Flour and Grain Mill Still Grinding: Missouri's Historic Dillard Mill

Operating gristmill uses century-old equipment in the Ozarks

| July 2000

  • A Barnard Roller Mill, located on the mill's first floor.
    A Barnard Roller Mill, located on the mill's first floor.
    Jason Baird
  • The building houses decades-old equipment.
    The building houses decades-old equipment.
  • Reel sifters made by Richmond Reels.
    Reel sifters made by Richmond Reels.
    Jason Baird
  • Dillard Mill caretaker Rick Brown, surrounded by antique milling equipment.
    Dillard Mill caretaker Rick Brown, surrounded by antique milling equipment.
    Barbara Baird
  • Coffee grinder and a needle organizer.
    Coffee grinder and a needle organizer.
    Jason Baird
  • An authentic Dillard Mill flour sack.
    An authentic Dillard Mill flour sack.
    Barbara Baird
  • A vintage corn sheller at the mill.
    A vintage corn sheller at the mill.
    Jason Baird
  • An ancient hand-operated drill press in the mill's workshop.
    An ancient hand-operated drill press in the mill's workshop.
    Jason Baird

  • A Barnard Roller Mill, located on the mill's first floor.
  • The building houses decades-old equipment.
  • Reel sifters made by Richmond Reels.
  • Dillard Mill caretaker Rick Brown, surrounded by antique milling equipment.
  • Coffee grinder and a needle organizer.
  • An authentic Dillard Mill flour sack.
  • A vintage corn sheller at the mill.
  • An ancient hand-operated drill press in the mill's workshop.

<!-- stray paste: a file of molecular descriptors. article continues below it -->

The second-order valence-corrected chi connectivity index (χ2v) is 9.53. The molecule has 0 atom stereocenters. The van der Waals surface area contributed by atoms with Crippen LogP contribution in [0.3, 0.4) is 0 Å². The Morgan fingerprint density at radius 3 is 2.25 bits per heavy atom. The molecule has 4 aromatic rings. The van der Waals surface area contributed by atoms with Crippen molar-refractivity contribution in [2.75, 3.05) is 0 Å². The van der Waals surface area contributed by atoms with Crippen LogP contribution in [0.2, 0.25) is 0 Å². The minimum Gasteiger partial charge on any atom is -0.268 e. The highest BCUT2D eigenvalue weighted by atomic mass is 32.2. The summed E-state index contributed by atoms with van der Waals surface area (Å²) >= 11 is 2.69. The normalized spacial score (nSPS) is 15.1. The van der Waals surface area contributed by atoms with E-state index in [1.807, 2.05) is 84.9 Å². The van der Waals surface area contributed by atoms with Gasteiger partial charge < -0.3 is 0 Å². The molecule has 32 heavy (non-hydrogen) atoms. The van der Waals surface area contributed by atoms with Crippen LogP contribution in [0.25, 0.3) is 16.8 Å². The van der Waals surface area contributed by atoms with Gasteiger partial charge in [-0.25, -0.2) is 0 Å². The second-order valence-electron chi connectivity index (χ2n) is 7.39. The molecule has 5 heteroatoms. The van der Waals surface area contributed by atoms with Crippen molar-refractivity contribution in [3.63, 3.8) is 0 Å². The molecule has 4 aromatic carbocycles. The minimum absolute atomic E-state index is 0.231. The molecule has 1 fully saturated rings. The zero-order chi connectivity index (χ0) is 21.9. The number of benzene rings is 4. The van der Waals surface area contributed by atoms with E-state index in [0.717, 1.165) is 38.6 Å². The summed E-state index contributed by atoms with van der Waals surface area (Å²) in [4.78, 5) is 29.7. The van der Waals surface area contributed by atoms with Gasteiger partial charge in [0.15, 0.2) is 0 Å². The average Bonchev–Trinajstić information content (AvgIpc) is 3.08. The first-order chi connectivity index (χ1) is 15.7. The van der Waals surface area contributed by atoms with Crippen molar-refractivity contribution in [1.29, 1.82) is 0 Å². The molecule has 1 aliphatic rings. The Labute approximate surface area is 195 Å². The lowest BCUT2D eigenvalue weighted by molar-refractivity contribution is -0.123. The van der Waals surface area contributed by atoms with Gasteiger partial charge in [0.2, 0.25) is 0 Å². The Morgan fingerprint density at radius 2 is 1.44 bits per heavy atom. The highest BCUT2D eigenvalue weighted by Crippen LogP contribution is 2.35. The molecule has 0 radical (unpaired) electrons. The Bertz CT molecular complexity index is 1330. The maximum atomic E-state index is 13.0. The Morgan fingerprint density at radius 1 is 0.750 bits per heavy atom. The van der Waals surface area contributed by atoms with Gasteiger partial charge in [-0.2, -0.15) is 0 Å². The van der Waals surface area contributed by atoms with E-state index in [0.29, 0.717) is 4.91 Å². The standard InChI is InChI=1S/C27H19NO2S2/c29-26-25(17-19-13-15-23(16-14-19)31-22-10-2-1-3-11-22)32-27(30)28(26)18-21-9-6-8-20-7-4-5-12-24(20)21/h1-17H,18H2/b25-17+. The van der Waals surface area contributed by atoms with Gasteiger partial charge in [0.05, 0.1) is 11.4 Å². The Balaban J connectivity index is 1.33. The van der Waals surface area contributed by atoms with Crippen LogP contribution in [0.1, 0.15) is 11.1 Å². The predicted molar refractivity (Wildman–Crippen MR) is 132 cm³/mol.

The gristmill, once an integral part of every rural community, is a thing of the past.

But the past remains alive in southeast Missouri, where the Dillard Mill continues to churn along much as it has for decades.

Rick Brown is the water-powered gristmill’s caretaker and operator. He’s quick to admit that he took the position with no background or experience in mill operation. It would be a daunting task for many, but not for Rick.

“Well, the first time I ever went up in an airplane,” he said, “I jumped out of it.”

In other words, Rick, who once served in the Army’s Special Forces, dives right into challenges. The mill has responded to his style: The hundred-year-old equipment there hums along just as it did in 1957 during its last official working days.



Its history, though, goes back to the mid-1800s.

The road to becoming a historic site

The first mill on the site, Wisdom’s Mill, was built in the 1850s. The small community of Dillard grew up around the mill. That mill was destroyed by fire in 1897.



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